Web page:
Chinatown project in SLO is going up, slowly, in phases

The long-sought Chinatown project in downtown San Luis Obispo is moving forward after more than two years of delays, but it will likely be another decade before the entire project is complete.

The City Council approved a new plan late Tuesday that allows Copeland Properties to build the hotel, retail and residential complex in two phases, starting with the commercial and residential phase on Monterey Street and later the 78-room hotel on Palm Street.

The developer plans to build 46,140 square feet of retail space and 32 residential units while preserving and retrofitting the historic buildings at Chorro and Monterey streets, including the Blackstone, Sauer Bakery and former Muzio’s building. The only structure that will be demolished under the new plan is the vacant Bello building.

“The buildings on that corner were the subject of a lot of discussion about how much could be saved,” said Mark Rawson, project architect for Copeland Properties. “We are now happy to say we are really going to be saving a lot more than originally contemplated.”

Retail shops will be built on the lower level and small residences ranging from studios to two-bedroom apartments on the upper level.

Rawson would not disclose who might be the commercial tenants.

The project, expected to begin early next year, must be nearly complete within four years or Copeland will lose the right to purchase the city property needed to build the hotel.

Copeland Properties then has seven years to submit plans to build the hotel, according to the new agreement with the city.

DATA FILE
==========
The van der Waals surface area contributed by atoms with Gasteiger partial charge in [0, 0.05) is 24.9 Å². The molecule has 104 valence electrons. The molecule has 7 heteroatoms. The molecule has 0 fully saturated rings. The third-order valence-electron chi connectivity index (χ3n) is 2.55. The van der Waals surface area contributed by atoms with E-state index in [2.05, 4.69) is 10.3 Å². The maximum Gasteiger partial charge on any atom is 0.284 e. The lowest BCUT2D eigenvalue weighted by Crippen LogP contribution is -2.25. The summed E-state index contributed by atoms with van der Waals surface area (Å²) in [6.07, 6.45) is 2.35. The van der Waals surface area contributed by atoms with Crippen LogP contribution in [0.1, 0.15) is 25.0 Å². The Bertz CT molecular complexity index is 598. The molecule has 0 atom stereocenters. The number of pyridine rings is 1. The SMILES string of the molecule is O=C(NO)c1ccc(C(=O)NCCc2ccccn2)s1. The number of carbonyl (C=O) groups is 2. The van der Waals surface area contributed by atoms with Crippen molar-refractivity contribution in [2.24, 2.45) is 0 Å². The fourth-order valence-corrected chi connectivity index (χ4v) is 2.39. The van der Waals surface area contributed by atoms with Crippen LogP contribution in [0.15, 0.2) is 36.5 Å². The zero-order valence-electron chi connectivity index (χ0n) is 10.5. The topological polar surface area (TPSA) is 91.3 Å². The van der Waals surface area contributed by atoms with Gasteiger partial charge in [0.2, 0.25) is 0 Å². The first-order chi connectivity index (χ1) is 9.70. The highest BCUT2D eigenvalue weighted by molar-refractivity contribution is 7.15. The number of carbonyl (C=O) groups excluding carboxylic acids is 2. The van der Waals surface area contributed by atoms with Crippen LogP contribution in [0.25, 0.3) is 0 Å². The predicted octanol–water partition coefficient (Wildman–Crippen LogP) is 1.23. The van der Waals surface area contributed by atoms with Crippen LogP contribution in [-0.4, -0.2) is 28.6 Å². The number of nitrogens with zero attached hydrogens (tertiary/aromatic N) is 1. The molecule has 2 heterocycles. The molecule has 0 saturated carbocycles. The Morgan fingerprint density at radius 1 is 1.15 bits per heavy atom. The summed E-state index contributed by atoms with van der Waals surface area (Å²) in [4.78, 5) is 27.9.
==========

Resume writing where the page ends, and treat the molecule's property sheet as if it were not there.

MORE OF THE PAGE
The Chinatown redevelopment was approved by the city in 2009 after years of heated discussion over its design and height resulted in a project that most community members said they supported.

The down economy stalled the project from moving forward, and the phased approach is a way to get Chinatown plans moving despite continued challenges, said Claire Clark, the city’s economic development manager.

The $3.7 million deal the city agreed to as part of the project’s approval stands, giving the developer the option to buy 1.3 acres containing a city parking lot with 155 spaces, as well as the vacant public works building at 955 Morro St.

A series of safeguards have been built into the agreement. If the builder does not meet the city’s objectives, it can withhold its sale of the Palm Street property.

The new agreement allows Copeland Properties to pay the property price of $1.1 million in two parts. The developer will pay 60 percent of the purchase price with the construction of the commercial and residential phase and the remaining 40 percent when the hotel is ready to be built.

The city will retain ownership of a small parcel of land at 861-863 Palm St. until the hotel project moves forward. If Copeland fails to begin construction of the hotel within six months of the permit being issued, the city is entitled to keep the Palm development site.

In the meantime, Copeland will pay to demolish the unreinforced masonry building on the Palm property and add 16 parking spaces to be used while the Monterey portion of the project is built.

The remaining parking in the Palm lot will stay in use during the construction of the first phase, but vehicle access will only be from Palm Street.

The Chinatown development is the third in a series of downtown redevelopment projects by the Copeland family. The others are the Court Street project that includes Banana Republic and Pottery Barn, and the city’s parking garage and offices at 919 Palm St.

In closed-session negotiations between the city and Copeland, it was agreed that a $3 million dispute over the construction of the Palm Street parking garage would be permanently waived. In that agreement, Copeland forfeits its rights to pursue any legal action to that claim.